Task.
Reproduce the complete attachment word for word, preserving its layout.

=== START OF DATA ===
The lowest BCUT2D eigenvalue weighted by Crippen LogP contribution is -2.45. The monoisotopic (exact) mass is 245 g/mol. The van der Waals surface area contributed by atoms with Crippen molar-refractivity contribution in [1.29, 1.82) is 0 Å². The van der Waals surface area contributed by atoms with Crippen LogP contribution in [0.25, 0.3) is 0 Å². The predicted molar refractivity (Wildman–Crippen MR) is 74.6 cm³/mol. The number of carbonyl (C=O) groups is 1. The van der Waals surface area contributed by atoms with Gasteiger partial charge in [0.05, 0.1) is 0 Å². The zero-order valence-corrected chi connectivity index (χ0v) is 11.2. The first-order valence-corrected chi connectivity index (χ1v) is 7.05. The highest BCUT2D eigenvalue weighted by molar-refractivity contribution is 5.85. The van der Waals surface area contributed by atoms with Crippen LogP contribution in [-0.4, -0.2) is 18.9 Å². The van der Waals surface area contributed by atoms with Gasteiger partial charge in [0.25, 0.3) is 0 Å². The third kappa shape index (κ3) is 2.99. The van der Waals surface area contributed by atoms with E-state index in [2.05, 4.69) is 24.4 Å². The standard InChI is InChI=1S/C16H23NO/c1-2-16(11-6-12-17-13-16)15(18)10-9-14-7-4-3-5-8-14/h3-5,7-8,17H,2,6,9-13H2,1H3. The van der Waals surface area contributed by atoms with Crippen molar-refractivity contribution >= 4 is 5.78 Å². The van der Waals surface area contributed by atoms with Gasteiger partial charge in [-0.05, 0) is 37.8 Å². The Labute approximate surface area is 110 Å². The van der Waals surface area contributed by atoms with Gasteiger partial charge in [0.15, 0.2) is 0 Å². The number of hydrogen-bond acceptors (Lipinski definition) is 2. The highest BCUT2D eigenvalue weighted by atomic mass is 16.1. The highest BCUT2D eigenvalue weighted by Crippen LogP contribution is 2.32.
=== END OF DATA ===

The lowest BCUT2D eigenvalue weighted by Crippen LogP contribution is -2.45. The monoisotopic (exact) mass is 245 g/mol. The van der Waals surface area contributed by atoms with Crippen molar-refractivity contribution in [1.29, 1.82) is 0 Å². The van der Waals surface area contributed by atoms with Crippen LogP contribution in [0.25, 0.3) is 0 Å². The predicted molar refractivity (Wildman–Crippen MR) is 74.6 cm³/mol. The number of carbonyl (C=O) groups is 1. The van der Waals surface area contributed by atoms with Gasteiger partial charge in [0.05, 0.1) is 0 Å². The zero-order valence-corrected chi connectivity index (χ0v) is 11.2. The first-order valence-corrected chi connectivity index (χ1v) is 7.05. The highest BCUT2D eigenvalue weighted by molar-refractivity contribution is 5.85. The van der Waals surface area contributed by atoms with Crippen LogP contribution in [-0.4, -0.2) is 18.9 Å². The van der Waals surface area contributed by atoms with Gasteiger partial charge in [0.25, 0.3) is 0 Å². The third kappa shape index (κ3) is 2.99. The van der Waals surface area contributed by atoms with E-state index in [2.05, 4.69) is 24.4 Å². The standard InChI is InChI=1S/C16H23NO/c1-2-16(11-6-12-17-13-16)15(18)10-9-14-7-4-3-5-8-14/h3-5,7-8,17H,2,6,9-13H2,1H3. The van der Waals surface area contributed by atoms with Crippen molar-refractivity contribution >= 4 is 5.78 Å². The van der Waals surface area contributed by atoms with Gasteiger partial charge in [-0.05, 0) is 37.8 Å². The Labute approximate surface area is 110 Å². The van der Waals surface area contributed by atoms with Gasteiger partial charge in [0.15, 0.2) is 0 Å². The number of hydrogen-bond acceptors (Lipinski definition) is 2. The highest BCUT2D eigenvalue weighted by atomic mass is 16.1. The highest BCUT2D eigenvalue weighted by Crippen LogP contribution is 2.32.